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  1. Individual freedom against liberalism: Hegel's nonliberal individualism.Andrés F. Parra-Ayala - 2024 - Southern Journal of Philosophy 61 (4):622-637.
    In this article, I argue that the main contribution of Hegel's philosophy of right to the contemporary political debate is that it opens a window on the idea that liberalism and individual freedom are incompatible. My main thesis is that the liberal conception of the State and law, structured from a nonrelational account of singularity, ends up denying the individual freedom that it claims to defend. I begin by reconstructing the Hegelian concept of freedom from its most general lines, showing (...)
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  • The idea of the common good in the young Marx and nonutilitarian consequentialism.Vasil Gluchman - 2023 - History of European Ideas 49 (8):1345-1358.
    Rodney G. Peffer argues that Karl Marx cannot be considered a utilitarian, a consequentialist, or a nonutilitarian consequentialist. Based on ethics of social consequences as one of the versions of nonutilitarian consequentialism, the author examines Marx’s early journalistic articles concerning the common good published mainly in the Rheinische Zeitung. The author verifies the hypothesis that Marx was a nonutilitarian consequentialist in the given period with regard to the common good. By examining Marx’s views on freedom of the press and censorship, (...)
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  • Was Hegel an Authoritarian Thinker? Reading Hegel’s Philosophy of History on the Basis of his Metaphysics.Charlotte Baumann - 2021 - Archiv für Geschichte der Philosophie 103 (1):120-147.
    With Hegel’s metaphysics attracting renewed attention, it is time to address a long-standing criticism: Scholars from Marx to Popper and Habermas have worried that Hegel’s metaphysics has anti-individualist and authoritarian implications, which are particularly pronounced in his Philosophy of History, since Hegel identifies historical progress with reason imposing itself on individuals. Rather than proposing an alternative non-metaphysical conception of reason, as Pippin or Brandom have done, this article argues that critics are broadly right in their metaphysical reading of Hegel’s central (...)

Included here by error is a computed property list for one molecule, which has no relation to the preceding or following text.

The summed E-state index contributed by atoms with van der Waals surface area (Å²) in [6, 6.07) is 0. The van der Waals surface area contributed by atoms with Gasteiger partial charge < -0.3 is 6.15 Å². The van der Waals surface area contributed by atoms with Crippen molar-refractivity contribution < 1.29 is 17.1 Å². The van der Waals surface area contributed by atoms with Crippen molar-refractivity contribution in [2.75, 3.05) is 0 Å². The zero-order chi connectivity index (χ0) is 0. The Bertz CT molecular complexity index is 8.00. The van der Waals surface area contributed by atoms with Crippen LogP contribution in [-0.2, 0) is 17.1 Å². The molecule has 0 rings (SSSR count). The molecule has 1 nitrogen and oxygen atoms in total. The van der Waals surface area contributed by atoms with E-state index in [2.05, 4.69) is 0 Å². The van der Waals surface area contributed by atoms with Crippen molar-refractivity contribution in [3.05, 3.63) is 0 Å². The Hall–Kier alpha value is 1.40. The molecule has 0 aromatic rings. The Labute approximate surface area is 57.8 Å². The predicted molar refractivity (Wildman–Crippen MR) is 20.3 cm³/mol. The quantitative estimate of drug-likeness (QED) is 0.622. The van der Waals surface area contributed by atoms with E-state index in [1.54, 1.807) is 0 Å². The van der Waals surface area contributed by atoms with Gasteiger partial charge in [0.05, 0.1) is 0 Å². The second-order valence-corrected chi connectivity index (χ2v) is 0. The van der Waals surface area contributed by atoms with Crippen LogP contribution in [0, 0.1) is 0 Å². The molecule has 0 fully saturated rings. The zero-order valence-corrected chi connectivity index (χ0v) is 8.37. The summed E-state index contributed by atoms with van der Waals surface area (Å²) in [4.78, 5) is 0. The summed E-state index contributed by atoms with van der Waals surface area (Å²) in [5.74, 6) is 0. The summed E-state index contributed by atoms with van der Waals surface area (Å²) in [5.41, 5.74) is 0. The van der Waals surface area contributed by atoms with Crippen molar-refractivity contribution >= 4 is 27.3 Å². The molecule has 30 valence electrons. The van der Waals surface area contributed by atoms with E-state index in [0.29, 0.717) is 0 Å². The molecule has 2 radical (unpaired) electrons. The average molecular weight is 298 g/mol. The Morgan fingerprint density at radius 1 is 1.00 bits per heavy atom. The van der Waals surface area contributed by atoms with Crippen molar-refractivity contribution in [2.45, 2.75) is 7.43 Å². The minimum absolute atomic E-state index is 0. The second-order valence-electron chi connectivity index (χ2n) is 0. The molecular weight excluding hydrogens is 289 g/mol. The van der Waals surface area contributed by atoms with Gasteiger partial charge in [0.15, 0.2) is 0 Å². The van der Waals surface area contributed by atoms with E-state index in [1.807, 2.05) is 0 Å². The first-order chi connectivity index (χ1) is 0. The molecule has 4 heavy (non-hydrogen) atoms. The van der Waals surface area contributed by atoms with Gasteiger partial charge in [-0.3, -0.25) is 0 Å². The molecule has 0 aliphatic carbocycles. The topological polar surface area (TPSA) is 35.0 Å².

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  • Hegel on Market Laws and External Teleology.Charlotte Baumann - 2023 - Hegel Bulletin 44 (1):27-45.
    By highlighting the logico-metaphysical undergirding of Hegel's discussion of the market, this article brings to light certain proto-Marxist or proto-socialist tendencies in Hegel as well as key disagreements with Adam Smith, which have been missed by recent studies like Herzog's Inventing the Market (2013). For Smith, market laws function like an impartial arbiter that rewards honest effort; his main worry is that individuals may fail to display virtues like honesty, probity and frugality, thereby hindering the smooth functioning of the market (...)
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  • Hegel's Metaphysics and Social Philosophy. Two Readings.Charlotte Baumann - 2020 - In Paul Giladi (ed.), Hegel and the Frankfurt School. London, UK: pp. 143-166.
    While Hegel's metaphysics was long reviled, it has garnered more interest in recent years, with even the so-called non-metaphysical Hegelians starting to explicitly discuss Hegel’s metaphysical commitments. This brings up the old question: what are the social-philosophical implications of Hegel’s metaphysics? This chapter provides a unique answer to this question by contrasting the former non-metaphysical reading (as developed by Robert Pippin) with a traditional way of interpreting Hegel’s metaphysics and social philosophy, whose lineage includes not Wittgenstein, Sellars, or Brandom, but (...)
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